When we talk about residential internet in the US, cable internet is one of the most common practices of staying connected, presently covering more than 194 million citizens.
While packages and speeds usually vary enormously among different regions, all the cable services are transported via coaxial cable (same as what traditional analog TV service was delivered) to provide a reliable and fast internet connection to consumers.
As per the industry reports, the updated cable technology i.e. DOCSIS 3.0 is being used by 85% of American households and is proficient enough to provide download speeds as fast as 100 Mbps.
For further details about the amount of cable service providers and how they work. Here is a glance at the compiled list of all the providers offering their services in the United States:
What is cable internet?
Cable internet or broadband is a process of transporting high-speed internet to houses and companies through cable TV substructure.
A fiber, DSL, and fixed wireless networks, cable channels the “last mile” in the middle of the conventional Internet “pillar” and consumer residences.
Cable internet is pretty similar to DSL since both utilize copper cables to transport data as an electrical indicator, contrasting to fiber cables which utilize optical signal (mostly, light). Whereas DSL uses outdated copper phone wires, cable broadband utilizes similar coaxial copper cables for delivering video and sound to cable TV subscribers.
Cable offers bandwidth and speeds similar to DSL, with popular residential plans proposing between 1–10Mbps for uploads and 20–100 Mbps for downloads.
Conceptually, cable wires are further advanced than DSL, facilitating faster speeds with better bandwidth. In practicality, cable services are “shared” within the localities employing a technology known as Statistical Multiplexing. This brings the prices down for providers and consumers at the cost of considerably reduced speeds, predominantly during peak hours of usage.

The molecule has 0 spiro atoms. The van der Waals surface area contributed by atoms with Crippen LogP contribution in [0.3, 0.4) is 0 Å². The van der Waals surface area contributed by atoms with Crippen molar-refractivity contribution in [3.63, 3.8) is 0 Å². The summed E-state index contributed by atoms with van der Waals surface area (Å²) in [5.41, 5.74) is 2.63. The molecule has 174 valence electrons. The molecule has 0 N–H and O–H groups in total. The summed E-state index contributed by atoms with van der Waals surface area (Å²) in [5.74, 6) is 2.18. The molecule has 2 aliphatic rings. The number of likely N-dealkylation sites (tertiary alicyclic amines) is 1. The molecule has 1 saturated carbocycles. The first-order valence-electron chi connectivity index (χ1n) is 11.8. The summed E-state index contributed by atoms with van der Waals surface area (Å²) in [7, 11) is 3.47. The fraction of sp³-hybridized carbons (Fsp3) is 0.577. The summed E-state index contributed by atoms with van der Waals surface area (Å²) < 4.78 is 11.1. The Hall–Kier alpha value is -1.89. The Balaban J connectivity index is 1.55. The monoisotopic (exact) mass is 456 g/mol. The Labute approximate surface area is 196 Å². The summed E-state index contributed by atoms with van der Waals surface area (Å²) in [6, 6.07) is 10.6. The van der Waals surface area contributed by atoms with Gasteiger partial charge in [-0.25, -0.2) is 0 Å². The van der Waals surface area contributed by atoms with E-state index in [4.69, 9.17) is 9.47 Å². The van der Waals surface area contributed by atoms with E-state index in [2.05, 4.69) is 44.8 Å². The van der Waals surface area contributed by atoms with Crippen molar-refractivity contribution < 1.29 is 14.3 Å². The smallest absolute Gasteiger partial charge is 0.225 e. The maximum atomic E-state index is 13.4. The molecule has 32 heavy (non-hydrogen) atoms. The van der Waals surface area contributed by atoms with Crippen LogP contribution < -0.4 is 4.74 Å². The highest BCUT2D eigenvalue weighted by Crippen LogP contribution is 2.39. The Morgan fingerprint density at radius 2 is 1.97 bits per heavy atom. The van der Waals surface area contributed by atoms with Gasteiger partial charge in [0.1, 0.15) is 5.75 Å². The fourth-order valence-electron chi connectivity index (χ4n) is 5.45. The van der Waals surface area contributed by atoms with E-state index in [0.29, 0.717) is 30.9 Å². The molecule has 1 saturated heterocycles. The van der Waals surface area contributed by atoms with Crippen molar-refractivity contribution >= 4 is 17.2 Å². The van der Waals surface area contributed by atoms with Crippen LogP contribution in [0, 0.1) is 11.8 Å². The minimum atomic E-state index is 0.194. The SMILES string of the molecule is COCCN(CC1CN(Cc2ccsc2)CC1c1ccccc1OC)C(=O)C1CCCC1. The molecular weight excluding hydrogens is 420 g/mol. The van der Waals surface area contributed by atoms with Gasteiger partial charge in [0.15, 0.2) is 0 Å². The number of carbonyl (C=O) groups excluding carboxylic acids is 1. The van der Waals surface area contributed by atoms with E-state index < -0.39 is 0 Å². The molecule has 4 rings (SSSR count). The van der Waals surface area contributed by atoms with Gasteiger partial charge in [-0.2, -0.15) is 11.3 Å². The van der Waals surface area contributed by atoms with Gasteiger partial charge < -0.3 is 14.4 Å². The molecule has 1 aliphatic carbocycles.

What are the components of a cable internet network?
Most of the cable broadband networks are in theory HFC (Hybrid Fiber Coaxial) connections.
In a Hybrid Fiber Coaxial connection, fiber optical cable conquers the space between the local service area and provider. Once the distance is covered, it dismisses at an optical node, and that interprets the optical signal to an electrical indicator. That electrical signal is then channeled through the branches of coaxial cable to different homes, where cable modems divide the TV and Internet signals to deliver it to a residential network.
In some instances, amplifiers or repeaters are used to increase the signal every 600 meters and so.
Should we avail Cable Internet Service?
If fiber-optic internet is not accessible in your area, cable internet would be your best bet when it comes to fast and reliable internet service. Before you subscribe, you must make sure to do some research and compare all the available cable provider(s) and their plans to comprehend their reputes primarily with regards to their customer support, billing transparency, and data caps. For example, Mediacom services are known for their class apart services and at par Mediacom customer service. You don’t want to regret it later.
Advantages of Cable Internet
Huge Coverage Range
Cable internet services influence the prevailing structure. There is extensive coverage throughout the central US and is a great option for dependable wired broadband.
Cable internet service has considerably lower latency as compared to other internet service types in the market. This allows it to get a faster “return trip” of data building the connection much more rapidly than any other alternates for instance satellite or fixed wireless.
Reasonably Fast Speeds
After the most recent versions of DOCSIS 3.0 cable internet has emerged as a commendable solution for providing fast upload and download speeds that would support the maximum number of users’ needs.
Restrictions that come with Cable Internet Connection
Because cable technology consumes electrical flows to transfer data the bandwidth proficiencies and forthcoming utility of coaxial cables could be weak as compared to the fiber optic networks.
Due to the overall cost for producing a coaxial structure, several areas in the US only get access to only one cable service provider leaving consumers with a limited range of services.